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Significance and Use
4.1 Auger electron spectroscopy is often capable of yielding information concerning the chemical and physical environment of atoms in the near-surface region of a solid as well as giving elemental and quantitative information. This information is manifested as changes in the observed Auger electron spectrum for a particular element in the specimen under study compared to the Auger spectrum produced by the same element when it is in some reference form. The differences in the two spectra are said to be due to a chemical effect or a matrix effect. Despite sometimes making elemental identification and quantitative measurements more difficult, these effects in the Auger spectrum are considered valuable tools for characterizing the environment of the near-surface atoms in a solid.
2. Referenced Documents (purchase separately) The documents listed below are referenced within the subject standard but are not provided as part of the standard.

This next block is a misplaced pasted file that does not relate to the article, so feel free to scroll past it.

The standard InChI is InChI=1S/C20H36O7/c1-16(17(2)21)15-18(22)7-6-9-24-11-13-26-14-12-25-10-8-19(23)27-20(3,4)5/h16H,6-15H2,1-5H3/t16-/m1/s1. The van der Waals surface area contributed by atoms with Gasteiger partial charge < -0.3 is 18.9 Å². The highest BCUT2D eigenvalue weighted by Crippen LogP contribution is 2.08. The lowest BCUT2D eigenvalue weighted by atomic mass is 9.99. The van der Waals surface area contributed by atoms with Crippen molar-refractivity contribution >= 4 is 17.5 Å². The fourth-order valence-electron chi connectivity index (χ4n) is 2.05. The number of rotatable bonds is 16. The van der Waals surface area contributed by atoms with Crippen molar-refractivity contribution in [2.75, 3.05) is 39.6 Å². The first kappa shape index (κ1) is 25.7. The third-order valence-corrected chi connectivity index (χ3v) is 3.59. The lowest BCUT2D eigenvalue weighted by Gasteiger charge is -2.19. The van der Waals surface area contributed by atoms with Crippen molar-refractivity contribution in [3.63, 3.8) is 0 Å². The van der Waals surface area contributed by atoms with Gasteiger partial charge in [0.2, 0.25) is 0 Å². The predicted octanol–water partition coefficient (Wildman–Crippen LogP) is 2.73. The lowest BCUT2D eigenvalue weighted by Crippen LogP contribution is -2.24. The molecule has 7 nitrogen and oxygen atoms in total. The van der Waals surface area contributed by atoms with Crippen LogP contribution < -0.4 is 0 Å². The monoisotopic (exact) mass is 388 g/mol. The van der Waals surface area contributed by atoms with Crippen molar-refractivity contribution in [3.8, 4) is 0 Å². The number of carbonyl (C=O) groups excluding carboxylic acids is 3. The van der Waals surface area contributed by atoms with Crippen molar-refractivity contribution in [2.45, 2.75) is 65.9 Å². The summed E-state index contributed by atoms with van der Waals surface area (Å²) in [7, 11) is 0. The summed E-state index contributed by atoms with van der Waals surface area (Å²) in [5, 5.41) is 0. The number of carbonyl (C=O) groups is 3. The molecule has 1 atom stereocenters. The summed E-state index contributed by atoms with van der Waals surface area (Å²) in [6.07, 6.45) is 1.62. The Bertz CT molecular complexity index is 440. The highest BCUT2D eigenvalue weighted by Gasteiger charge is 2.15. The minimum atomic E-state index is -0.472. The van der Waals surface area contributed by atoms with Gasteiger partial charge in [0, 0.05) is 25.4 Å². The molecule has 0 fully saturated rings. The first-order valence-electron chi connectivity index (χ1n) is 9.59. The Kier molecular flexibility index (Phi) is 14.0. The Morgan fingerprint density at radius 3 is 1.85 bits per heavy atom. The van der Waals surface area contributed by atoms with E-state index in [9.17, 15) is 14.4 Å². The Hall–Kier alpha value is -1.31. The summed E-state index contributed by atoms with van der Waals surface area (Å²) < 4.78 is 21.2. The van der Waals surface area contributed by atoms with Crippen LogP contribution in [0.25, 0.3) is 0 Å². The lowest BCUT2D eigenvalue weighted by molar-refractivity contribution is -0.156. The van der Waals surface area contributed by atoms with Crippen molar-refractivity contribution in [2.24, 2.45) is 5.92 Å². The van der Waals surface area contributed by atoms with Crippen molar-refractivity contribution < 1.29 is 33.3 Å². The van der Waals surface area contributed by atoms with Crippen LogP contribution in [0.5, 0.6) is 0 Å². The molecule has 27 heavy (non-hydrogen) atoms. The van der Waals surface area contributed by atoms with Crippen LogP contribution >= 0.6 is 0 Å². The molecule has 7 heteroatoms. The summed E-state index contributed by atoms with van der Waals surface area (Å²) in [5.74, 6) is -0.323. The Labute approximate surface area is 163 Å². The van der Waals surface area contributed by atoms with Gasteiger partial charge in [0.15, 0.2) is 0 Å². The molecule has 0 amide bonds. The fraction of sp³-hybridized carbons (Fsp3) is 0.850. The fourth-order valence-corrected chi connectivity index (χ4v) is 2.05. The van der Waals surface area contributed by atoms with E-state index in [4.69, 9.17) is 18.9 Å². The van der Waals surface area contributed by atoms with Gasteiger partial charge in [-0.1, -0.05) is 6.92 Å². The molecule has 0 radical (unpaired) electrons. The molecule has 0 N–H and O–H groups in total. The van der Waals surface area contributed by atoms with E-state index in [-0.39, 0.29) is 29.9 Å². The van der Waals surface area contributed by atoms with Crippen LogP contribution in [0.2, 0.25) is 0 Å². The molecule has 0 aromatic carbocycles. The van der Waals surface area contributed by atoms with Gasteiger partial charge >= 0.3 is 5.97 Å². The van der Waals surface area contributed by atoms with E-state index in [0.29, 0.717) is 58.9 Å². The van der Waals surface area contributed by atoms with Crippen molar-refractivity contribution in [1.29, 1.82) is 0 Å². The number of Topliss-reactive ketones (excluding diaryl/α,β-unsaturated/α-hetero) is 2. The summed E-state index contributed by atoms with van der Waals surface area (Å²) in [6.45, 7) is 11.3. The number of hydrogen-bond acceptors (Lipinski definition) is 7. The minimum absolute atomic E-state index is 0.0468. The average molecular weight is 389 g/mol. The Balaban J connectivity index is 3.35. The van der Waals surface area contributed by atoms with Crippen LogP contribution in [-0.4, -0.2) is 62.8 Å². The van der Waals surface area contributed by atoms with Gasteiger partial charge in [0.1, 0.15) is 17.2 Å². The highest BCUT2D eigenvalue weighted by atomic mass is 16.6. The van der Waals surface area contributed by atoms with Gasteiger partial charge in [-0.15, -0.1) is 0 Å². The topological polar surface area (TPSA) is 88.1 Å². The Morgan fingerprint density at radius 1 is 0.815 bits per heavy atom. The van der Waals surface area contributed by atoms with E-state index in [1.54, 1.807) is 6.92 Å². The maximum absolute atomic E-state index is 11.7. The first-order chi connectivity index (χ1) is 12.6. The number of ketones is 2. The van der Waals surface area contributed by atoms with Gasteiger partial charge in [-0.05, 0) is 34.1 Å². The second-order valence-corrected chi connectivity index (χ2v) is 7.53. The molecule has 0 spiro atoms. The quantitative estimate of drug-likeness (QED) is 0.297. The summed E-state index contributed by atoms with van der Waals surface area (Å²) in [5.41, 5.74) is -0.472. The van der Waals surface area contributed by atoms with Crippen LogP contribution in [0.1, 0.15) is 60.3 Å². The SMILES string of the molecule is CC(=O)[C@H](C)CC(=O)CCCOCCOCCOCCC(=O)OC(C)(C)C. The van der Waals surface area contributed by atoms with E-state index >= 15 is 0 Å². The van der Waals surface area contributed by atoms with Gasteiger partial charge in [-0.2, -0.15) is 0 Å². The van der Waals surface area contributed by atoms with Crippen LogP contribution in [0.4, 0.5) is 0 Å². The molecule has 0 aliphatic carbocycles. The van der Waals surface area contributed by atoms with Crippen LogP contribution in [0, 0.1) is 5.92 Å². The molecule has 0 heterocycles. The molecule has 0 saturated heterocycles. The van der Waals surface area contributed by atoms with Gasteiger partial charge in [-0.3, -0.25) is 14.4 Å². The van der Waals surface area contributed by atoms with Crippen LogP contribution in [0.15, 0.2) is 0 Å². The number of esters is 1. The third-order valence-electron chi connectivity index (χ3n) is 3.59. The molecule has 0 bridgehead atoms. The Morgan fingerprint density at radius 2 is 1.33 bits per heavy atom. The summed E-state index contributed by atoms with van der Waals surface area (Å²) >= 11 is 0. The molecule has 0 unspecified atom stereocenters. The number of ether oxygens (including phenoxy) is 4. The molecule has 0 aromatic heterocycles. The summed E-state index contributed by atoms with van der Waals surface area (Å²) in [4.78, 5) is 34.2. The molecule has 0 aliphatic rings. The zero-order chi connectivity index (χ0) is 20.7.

E673 Terminology Relating to Surface Analysis
E827 Practice for Identifying Elements by the Peaks in Auger Electron Spectroscopy
E983 Guide for Minimizing Unwanted Electron Beam Effects in Auger Electron Spectroscopy
E996 Practice for Reporting Data in Auger Electron Spectroscopy and X-ray Photoelectron Spectroscopy
Other DocumentsISO 18118:2004 Surface Chemical Analysis--Auger Electron Spectroscopy and X-ray Photoelectron Spectroscopy--Guide to the Use of Experimentally Determined Relative Sensitivity Factors for the Quantitative Analysis of Homogenous Materials
ICS Number Code 71.040.50 (Physicochemical methods of analysis)
ASTM E984-12, Standard Guide for Identifying Chemical Effects and Matrix Effects in Auger Electron Spectroscopy, ASTM International, West Conshohocken, PA, 2012, www.astm.orgBack to Top